Batman Resurges

Batman, as a concept, isn’t very realistic. But in 2005, Christopher Nolan tried to change that with Batman Begins. He gave the character a logical origin story, and even explained where all of his gear comes from. A man, trained in ninjutsu, inspired by the death of his parents, and with billions of dollars at his disposal, takes down criminals with a persona mirroring his greatest fear: Bats.

It’s a little ridiculous, granted. But it’s a nice attempt. And while the whole thing seems unlikely, it’s also plausible.

The first film had a bit of a sci-fi element, with the introduction of the Fear Gas, and some of Batman’s gear. I’m pretty sure memory cloth doesn’t actually exist. But nonetheless these elements didn’t seem too ridiculous, or too far outside the realm of possibility. Unlike the Burton series, with the magic automated homing Batarang.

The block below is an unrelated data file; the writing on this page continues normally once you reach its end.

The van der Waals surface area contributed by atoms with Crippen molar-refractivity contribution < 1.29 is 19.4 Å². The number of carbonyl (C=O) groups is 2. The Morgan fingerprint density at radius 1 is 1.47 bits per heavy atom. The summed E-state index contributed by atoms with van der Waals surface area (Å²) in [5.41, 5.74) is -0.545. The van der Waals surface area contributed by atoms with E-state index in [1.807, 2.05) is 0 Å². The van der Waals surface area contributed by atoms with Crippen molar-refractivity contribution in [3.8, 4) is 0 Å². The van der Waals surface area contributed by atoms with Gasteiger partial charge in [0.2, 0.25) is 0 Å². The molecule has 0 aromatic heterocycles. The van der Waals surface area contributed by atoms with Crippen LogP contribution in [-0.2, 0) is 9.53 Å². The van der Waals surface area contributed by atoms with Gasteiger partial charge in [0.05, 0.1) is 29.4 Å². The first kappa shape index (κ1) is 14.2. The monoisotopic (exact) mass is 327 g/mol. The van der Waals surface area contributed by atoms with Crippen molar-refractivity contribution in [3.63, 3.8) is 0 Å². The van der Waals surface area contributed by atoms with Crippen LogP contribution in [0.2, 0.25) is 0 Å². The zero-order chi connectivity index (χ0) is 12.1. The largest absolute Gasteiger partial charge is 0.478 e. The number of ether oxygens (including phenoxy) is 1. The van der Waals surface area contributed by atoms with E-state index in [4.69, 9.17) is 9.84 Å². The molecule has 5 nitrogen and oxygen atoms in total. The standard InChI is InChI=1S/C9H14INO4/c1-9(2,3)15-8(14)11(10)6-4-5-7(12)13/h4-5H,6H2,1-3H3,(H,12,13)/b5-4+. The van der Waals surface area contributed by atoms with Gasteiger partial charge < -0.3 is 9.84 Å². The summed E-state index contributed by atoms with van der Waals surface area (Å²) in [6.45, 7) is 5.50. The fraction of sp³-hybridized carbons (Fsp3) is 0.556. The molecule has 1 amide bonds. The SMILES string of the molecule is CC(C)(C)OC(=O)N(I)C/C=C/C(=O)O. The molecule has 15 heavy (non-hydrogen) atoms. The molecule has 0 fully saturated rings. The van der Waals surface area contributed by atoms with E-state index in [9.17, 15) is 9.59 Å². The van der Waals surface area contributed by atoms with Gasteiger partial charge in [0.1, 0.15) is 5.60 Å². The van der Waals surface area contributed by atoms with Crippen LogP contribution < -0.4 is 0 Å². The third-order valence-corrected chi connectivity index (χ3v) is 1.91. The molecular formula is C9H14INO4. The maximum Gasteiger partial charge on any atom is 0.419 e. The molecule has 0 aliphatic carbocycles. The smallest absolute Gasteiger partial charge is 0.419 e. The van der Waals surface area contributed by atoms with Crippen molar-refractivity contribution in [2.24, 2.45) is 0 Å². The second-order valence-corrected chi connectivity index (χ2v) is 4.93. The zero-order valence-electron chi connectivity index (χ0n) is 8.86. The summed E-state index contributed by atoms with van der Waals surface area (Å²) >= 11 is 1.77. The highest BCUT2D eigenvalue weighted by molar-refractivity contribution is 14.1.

Okay, now you're just fucking with us.

In fact, you know what this reminds me of? James Bond. Now, I’ll admit I haven’t seen every film, because… fuck that. But every film I saw always had the scene in the MI-6 headquarters, where Q introduces 007 to all his gadgets. These were always great scenes. He not only introduces all the gadgets and show what they do, but often explains how they work. Like the invisible car; it has a camera on one side, and the image is projected on the other. It’s pretty cool, even though we actually know that it wouldn’t work since people have tried that and it didn’t. But it’s still pretty cool.